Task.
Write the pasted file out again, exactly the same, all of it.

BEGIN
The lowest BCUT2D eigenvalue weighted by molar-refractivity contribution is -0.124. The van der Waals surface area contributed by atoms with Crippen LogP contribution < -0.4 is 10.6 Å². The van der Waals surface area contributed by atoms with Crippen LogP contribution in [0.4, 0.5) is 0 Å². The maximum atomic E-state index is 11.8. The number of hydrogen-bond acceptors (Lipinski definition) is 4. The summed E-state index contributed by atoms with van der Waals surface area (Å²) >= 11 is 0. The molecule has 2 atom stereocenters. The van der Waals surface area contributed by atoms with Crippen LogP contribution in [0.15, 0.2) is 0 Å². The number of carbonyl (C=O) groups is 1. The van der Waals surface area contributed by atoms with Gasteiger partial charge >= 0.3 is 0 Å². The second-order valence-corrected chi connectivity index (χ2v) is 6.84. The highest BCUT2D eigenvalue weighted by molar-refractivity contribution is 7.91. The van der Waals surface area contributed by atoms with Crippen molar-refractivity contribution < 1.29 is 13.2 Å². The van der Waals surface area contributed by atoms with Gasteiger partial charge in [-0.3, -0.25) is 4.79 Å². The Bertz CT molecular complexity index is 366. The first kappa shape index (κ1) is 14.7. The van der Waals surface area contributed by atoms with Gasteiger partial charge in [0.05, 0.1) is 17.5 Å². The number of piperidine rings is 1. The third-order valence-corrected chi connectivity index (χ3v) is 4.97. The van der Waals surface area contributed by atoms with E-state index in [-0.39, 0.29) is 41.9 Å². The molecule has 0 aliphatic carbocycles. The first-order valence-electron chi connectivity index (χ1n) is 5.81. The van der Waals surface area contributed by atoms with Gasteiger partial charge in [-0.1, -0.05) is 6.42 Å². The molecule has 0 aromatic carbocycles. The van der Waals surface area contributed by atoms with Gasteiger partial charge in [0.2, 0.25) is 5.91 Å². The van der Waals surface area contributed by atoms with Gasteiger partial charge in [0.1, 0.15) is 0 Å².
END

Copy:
The lowest BCUT2D eigenvalue weighted by molar-refractivity contribution is -0.124. The van der Waals surface area contributed by atoms with Crippen LogP contribution < -0.4 is 10.6 Å². The van der Waals surface area contributed by atoms with Crippen LogP contribution in [0.4, 0.5) is 0 Å². The maximum atomic E-state index is 11.8. The number of hydrogen-bond acceptors (Lipinski definition) is 4. The summed E-state index contributed by atoms with van der Waals surface area (Å²) >= 11 is 0. The molecule has 2 atom stereocenters. The van der Waals surface area contributed by atoms with Crippen LogP contribution in [0.15, 0.2) is 0 Å². The number of carbonyl (C=O) groups is 1. The van der Waals surface area contributed by atoms with Gasteiger partial charge >= 0.3 is 0 Å². The second-order valence-corrected chi connectivity index (χ2v) is 6.84. The highest BCUT2D eigenvalue weighted by molar-refractivity contribution is 7.91. The van der Waals surface area contributed by atoms with Crippen molar-refractivity contribution < 1.29 is 13.2 Å². The van der Waals surface area contributed by atoms with Gasteiger partial charge in [-0.3, -0.25) is 4.79 Å². The Bertz CT molecular complexity index is 366. The first kappa shape index (κ1) is 14.7. The van der Waals surface area contributed by atoms with Gasteiger partial charge in [0.05, 0.1) is 17.5 Å². The number of piperidine rings is 1. The third-order valence-corrected chi connectivity index (χ3v) is 4.97. The van der Waals surface area contributed by atoms with E-state index in [-0.39, 0.29) is 41.9 Å². The molecule has 0 aliphatic carbocycles. The first-order valence-electron chi connectivity index (χ1n) is 5.81. The van der Waals surface area contributed by atoms with Gasteiger partial charge in [-0.1, -0.05) is 6.42 Å². The molecule has 0 aromatic carbocycles. The van der Waals surface area contributed by atoms with Gasteiger partial charge in [0.2, 0.25) is 5.91 Å². The van der Waals surface area contributed by atoms with Gasteiger partial charge in [0.1, 0.15) is 0 Å².